3 : to accumulate or be added periodically
// interest accrues on a daily basis

Various websites use the word nonaccrual; for instance, Investopedia defines nonaccrual loans.

As such, it's not a stretch to think that the single-word form of the adjective to use in this sense could be nonaccruable:

A credit card transaction should be nonaccruable so that you don't get charged twice.

  • Regarding accrue, credit card transactions can get added periodically. I have several things charged automatically to my card every month. Also for those that don't pay their credit card bill interest will accrue.
    – nnnnnn
    Commented Nov 24, 2019 at 9:00

Possibly not quite what you're looking for but the word "debounced" comes to mind for me. As a hardware tech, to me it means performing only one action from multiple repeats of an input within a defined period of time.


To remove the small ripple of current that forms when a mechanical switch is pushed in an electrical circuit and makes a series of short contacts. https://www.definitions.net/definition/debounce



Bouncing is the tendency of any two metal contacts in an electronic device to generate multiple signals as the contacts close or open; debouncing is any kind of hardware device or software that ensures that only a single signal will be acted upon for a single opening or closing of a contact.

Accepted use seems to be specific to multiple closures of the electrical contacts in a switch being acted on only once within a (usually short) debounce time, but I think the meaning of the word can be expanded to apply to longer time periods and other inputs, and could be used in your application if you're happy to forge a new use for it.


A credit card transaction should be debounced so that you don't get charged twice.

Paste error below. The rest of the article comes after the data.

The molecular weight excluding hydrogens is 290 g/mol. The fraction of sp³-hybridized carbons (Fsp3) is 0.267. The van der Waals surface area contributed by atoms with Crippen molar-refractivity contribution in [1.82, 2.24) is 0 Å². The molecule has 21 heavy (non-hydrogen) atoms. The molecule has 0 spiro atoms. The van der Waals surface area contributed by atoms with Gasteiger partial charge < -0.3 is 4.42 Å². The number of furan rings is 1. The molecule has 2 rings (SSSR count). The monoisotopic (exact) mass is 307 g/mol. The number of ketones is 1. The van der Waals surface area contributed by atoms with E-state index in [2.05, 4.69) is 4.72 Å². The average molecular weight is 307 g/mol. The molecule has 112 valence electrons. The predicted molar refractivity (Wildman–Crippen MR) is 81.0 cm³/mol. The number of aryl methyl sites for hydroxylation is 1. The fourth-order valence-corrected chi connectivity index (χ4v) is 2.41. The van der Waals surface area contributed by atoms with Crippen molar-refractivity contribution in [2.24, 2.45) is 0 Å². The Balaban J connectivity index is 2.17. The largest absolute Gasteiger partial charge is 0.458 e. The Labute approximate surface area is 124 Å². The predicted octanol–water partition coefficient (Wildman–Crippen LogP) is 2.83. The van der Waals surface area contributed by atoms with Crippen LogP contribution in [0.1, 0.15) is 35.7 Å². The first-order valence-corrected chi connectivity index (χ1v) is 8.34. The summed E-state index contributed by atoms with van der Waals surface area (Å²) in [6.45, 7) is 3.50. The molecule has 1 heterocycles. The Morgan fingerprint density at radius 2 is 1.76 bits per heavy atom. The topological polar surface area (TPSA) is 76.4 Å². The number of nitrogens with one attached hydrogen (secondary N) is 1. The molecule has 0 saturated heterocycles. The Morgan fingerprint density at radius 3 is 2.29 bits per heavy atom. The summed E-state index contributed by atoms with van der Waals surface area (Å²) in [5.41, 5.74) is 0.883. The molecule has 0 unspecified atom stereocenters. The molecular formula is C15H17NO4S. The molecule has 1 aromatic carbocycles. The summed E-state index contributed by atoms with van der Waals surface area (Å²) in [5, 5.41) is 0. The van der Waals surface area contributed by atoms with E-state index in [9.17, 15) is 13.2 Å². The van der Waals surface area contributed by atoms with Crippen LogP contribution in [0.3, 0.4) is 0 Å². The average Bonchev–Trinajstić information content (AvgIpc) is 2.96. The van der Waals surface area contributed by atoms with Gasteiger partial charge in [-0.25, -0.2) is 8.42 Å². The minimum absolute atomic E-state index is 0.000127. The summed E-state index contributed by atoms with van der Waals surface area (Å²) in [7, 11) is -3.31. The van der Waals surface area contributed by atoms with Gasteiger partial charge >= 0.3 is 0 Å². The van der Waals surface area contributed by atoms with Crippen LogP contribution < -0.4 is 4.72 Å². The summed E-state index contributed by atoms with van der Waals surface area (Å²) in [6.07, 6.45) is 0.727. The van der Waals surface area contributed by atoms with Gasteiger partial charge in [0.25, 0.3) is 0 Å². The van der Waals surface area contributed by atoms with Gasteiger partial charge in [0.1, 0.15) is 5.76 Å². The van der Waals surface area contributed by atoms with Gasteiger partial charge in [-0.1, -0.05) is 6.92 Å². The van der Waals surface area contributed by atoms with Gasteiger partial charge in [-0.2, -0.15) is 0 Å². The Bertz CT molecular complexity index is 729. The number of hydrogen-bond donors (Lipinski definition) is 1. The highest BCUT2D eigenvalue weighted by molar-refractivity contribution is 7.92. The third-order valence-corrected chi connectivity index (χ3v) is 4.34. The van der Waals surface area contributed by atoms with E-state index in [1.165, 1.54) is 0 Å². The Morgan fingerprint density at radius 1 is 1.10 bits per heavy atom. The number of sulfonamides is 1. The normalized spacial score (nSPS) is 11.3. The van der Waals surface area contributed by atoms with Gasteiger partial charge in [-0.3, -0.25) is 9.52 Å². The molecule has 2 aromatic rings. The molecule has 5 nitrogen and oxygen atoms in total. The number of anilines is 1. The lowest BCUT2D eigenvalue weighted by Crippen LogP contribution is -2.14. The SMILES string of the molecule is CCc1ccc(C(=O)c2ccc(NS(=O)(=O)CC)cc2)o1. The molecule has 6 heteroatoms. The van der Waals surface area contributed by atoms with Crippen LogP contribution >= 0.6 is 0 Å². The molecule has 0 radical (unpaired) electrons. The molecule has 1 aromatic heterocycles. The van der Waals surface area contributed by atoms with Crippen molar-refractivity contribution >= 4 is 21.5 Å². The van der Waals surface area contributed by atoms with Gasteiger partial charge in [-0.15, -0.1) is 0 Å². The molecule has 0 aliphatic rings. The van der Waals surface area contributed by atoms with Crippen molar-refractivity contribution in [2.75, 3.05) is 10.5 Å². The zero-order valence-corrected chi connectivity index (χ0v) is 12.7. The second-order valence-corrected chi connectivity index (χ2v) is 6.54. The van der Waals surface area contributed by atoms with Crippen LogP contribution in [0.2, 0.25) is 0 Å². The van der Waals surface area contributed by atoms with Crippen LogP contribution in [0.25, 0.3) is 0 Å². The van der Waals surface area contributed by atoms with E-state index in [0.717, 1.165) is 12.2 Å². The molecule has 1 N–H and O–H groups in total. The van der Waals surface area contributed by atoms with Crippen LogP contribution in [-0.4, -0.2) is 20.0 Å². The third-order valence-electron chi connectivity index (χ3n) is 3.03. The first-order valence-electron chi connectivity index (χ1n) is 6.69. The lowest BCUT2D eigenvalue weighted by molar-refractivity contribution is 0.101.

You never know it could catch on...

  • 1
    Sorry, Peter. ELU looks at standard usages (ie ones actually used). Do you really think that "A credit card transaction should be debounced" (b) is used by, (a) would be understood by, the general Anglophone? OP should'nt have added the rider about a DIY candidate being acceptable ... that's not on-topic here. Commented Mar 6, 2020 at 17:42
  • 1
    Thanks Edwin, I misunderstood. I have worked with microprocessors for years and have seen many examples of recently coined words becoming commonly accepted and used over relatively short periods of time. The word idempotent seems to date from the late 19th century when binary mathematics and set theory was being developed. I misread the question as asking for suggestions for a (possibly invented) word that might describe the process of disregarding repeats of the same stimulus within a short time period, when writing software. My familiarity with debouncing an input made it seem a possibility.
    – PeterH
    Commented Mar 6, 2020 at 21:57
  • Hmm. 'Should'nt' shouldn't have been 'should'nt'. // 'Debouncing' sounds too good to be left for just technowhizzes to enjoy. I hope it gets recognised by say OED (in a broadened sense) soon. Commented Mar 7, 2020 at 11:23